|"Don't be afraid to walk the talk. Assert your beliefs."Class of '52|
|Following a Dream|
In her teen years, Leslie VanderGriend Ruiter dreamed of being a musician and a lawyer. As a music major at Calvin, where she played oboe in the band and orchestra, it seemed she would realize a career as a musicologist or composer. But a guest professor, teaching a class on the ethics of international politics, encouraged students like Leslie to consider law school. The lecturer said that law is a great profession for young Christians who are pursuing liberal arts degrees and whose lives are steeped in reformed theology. The lecturer, then from the American University of Beirut, Lebanon, was current Calvin president, Gaylen Byker.
Ruiter consequently reconsidered her dream, set aside a latent belief that law school was only for boys and made application to graduate schools of music and law. With more offers and scholarship assistance from law schools than schools of music, Ruiter followed the career nudging of President Byker and graduated in 1990 from Emory University with a joint degree in law (JD) and theological studies (MTS)a program headed by Emory Law School professor John Witte, Jr., a 1982 Calvin graduate.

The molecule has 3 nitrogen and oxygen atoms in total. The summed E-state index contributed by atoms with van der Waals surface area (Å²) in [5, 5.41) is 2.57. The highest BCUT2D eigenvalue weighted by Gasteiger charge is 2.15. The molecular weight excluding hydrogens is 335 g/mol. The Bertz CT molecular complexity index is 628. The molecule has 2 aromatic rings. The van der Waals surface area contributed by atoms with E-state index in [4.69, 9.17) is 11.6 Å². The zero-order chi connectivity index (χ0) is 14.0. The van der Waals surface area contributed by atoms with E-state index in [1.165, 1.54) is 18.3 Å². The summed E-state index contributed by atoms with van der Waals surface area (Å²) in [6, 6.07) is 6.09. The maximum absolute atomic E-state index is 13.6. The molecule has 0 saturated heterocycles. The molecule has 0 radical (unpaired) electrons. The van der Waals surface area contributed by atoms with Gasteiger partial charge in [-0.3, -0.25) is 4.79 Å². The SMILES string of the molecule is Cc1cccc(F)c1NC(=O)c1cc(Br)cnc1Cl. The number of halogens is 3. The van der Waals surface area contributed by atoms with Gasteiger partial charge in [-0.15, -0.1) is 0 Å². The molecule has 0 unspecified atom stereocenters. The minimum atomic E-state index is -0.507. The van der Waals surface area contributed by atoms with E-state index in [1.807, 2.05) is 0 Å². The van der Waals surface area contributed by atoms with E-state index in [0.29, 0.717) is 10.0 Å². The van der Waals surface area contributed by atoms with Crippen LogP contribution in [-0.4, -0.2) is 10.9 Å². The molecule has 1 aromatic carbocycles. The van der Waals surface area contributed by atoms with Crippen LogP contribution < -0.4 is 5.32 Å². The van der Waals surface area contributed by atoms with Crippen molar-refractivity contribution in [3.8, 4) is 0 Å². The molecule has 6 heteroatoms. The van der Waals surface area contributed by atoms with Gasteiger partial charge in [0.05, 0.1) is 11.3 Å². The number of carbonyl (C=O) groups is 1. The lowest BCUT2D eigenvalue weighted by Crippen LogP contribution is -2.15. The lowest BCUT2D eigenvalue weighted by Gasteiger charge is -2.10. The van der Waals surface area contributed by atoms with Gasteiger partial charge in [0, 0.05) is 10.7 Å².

Now living in Seattle, Washington, Ruiter is a partner in the Stokes Lawrence law firm where she is the chair of the intellectual property department. She practices exclusively in the area of intellectual property, including U.S. and foreign trademarks, copyrights, licensing and adversarial matters. Her trademark protection work, which she terms "the most fun a lawyer can have," brings connections with lawyers all over the world, from Norway to Seoul and South Africa. She has filed one brief in the U.S. Supreme Court, presented an oral argument in the Federal Circuit Court of Appeals and been an expert witness in a music copyright infringement lawsuit. Ruiter was recently featured in Seattle Magazine as one of the top lawyers in Seattle.
Ruiter and her husband, Steve, also a Calvin graduate and a consulting pension actuary, are the parents of three sonsages eight, three and one. In order to keep family a priority, Ruiter is grateful to work in a law firm that stresses "a reasonable life balance where making the most money is not the guiding principle." Carrying her values, rooted in a strong Christian family and supported by a Christian education, Ruiter said she has indeed found the field of law fulfilling and amenable to Christian servicejust as the guest professor said.
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President's Report Committee